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Acquired Fanconi syndrome
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Acquired Fanconi syndrome

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Contributors: Amirah Khan MD, Catherine Moore MD, Paritosh Prasad MD
Other Resources UpToDate PubMed

Synopsis

Acquired Fanconi syndrome is the generalized dysfunction of the proximal tubule of the kidney caused by toxic exposure to certain drugs and heavy metals as well as monoclonal gammopathy. This disorder can occur in children and adults and is dependent on toxin exposure history. Common drugs that cause acquired Fanconi syndrome include aminoglycoside antibiotics, tetracycline antibiotics, chemotherapy agents (cisplatin, ifosfamide, carboplatin), antiviral drugs (tenofovir, adefovir), and anticonvulsant agents (valproic acid). Heavy metals such as cadmium, lead, mercury, platinum, and uranium are also implicated in acquired Fanconi syndrome. Monoclonal gammopathy due to multiple myeloma or monoclonal gammopathy of undetermined significance (MGUS) tends to occur in the adult population only.

Clinical manifestations include normoglycemic glycosuria, aminoaciduria, hypophosphatemia, hypokalemia, hypouricemia, and proximal renal tubular acidosis (type 2 renal tubular acidosis). Growth failure is a common presentation in children due to electrolyte deficiencies. Complications such as rickets, osteomalacia, muscle weakness, and confusion / lethargy can occur. Diagnosis is made with laboratory and urine testing. Treatment includes withdrawal of the offending agent, reversal of acidosis, and replacement of fluids and electrolytes.

Codes

ICD10CM:
E72.09 – Other disorders of amino-acid transport

SNOMEDCT:
236467001 – Acquired fanconi syndrome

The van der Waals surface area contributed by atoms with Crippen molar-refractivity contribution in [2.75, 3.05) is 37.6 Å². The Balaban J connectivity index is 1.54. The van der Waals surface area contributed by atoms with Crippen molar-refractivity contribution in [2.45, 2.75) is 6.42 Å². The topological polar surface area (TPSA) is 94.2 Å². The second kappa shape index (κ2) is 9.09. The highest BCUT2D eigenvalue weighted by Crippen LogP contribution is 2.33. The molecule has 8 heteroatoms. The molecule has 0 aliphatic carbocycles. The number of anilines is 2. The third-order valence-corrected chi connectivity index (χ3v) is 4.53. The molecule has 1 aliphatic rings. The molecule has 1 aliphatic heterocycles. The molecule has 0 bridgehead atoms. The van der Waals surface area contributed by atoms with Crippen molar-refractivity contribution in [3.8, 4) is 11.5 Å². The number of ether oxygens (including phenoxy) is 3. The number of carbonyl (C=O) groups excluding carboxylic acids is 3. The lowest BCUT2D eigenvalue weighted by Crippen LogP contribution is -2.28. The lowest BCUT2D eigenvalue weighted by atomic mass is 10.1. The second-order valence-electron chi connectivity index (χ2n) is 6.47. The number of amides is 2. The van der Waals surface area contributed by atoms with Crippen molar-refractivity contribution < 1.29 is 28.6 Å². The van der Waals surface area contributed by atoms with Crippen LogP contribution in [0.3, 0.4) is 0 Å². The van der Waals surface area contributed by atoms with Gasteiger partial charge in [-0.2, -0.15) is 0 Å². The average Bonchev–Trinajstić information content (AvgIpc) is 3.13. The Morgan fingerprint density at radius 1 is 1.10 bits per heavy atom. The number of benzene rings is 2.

Look For

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Diagnostic Pearls

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Differential Diagnosis & Pitfalls

Best Tests

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Management Pearls

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Therapy

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Drug Reaction Data

Below is a list of drugs with literature evidence indicating an adverse association with this diagnosis. The list is continually updated through ongoing research and new medication approvals. Click on Citations to sort by number of citations or click on Medication to sort the medications alphabetically.

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References

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Last Reviewed: 07/26/2019
Last Updated: 07/29/2019
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Acquired Fanconi syndrome
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Acquired Fanconi syndrome : Fatigue, Bone pain, Hypokalemia, Hypophosphatemia, Muscle weakness, Anticonvulsant, K decreased
Copyright © 2019 VisualDx®. All rights reserved.